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Sovereignty After EmpireComparing the Middle East and Central Asia$
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Sally N. Cummings and Raymond Hinnebusch

Print publication date: 2011

Print ISBN-13: 9780748643042

Published to Edinburgh Scholarship Online: March 2012

DOI: 10.3366/edinburgh/9780748643042.001.0001

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The British and French Empires in the Arab World: Some Problems of Colonial State-formation and its Legacy

The British and French Empires in the Arab World: Some Problems of Colonial State-formation and its Legacy

Chapter:
(p.44) 3 The British and French Empires in the Arab World: Some Problems of Colonial State-formation and its Legacy
Source:
Sovereignty After Empire
Author(s):

James McDougall

Publisher:
Edinburgh University Press
DOI:10.3366/edinburgh/9780748643042.003.0002

This chapter surveys the impacts of Western European empire on the Middle East and North Africa. It suggests that the significance of the European empires for the nature of post-colonial sovereignty in the Arab world is to be found in the patterns of colonial state formation that emerged from the local dynamics of territorially bounded polities, rather than in French and British grand strategy and their frustrating effects on Arab unity. Sovereignty, however qualified, has not simply been the attribute of successor states to empires — throughout the Arab world, some form of sovereignty pre-existed European overrule. In most cases, it persisted under colonialism, being reshaped in the interactions between imperial and local forces, interest and constraints, before emerging from decolonization. In the independent ‘new states’, sovereignty took forms whose particular constitutional, institutional and territorial shapes varied considerably. Throughout the region, however, and more broadly, basic features of colonial state-formation durably influenced the nature of post-colonial sovereignty.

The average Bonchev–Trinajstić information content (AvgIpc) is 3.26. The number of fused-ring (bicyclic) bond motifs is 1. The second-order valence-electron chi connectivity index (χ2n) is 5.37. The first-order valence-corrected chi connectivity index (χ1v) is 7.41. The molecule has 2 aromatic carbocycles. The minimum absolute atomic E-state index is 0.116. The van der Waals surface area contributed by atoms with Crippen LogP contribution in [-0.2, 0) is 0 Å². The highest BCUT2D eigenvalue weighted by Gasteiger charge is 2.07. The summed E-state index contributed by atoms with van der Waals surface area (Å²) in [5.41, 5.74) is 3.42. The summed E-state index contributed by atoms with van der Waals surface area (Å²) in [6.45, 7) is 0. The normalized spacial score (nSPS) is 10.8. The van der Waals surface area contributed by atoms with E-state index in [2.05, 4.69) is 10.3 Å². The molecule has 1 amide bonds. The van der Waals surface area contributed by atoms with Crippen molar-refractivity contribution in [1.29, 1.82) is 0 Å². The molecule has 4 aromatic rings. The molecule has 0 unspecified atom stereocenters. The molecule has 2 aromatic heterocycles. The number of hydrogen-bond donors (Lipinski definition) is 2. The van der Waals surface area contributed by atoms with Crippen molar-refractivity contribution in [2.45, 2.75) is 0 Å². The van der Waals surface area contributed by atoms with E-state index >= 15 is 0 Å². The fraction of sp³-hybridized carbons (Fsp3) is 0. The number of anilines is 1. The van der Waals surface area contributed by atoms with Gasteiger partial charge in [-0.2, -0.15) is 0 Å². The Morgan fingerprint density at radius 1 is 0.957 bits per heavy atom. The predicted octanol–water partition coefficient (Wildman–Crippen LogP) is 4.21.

Keywords:   Western European empire, Middle East, North Africa, post-colonial sovereignty, state formation

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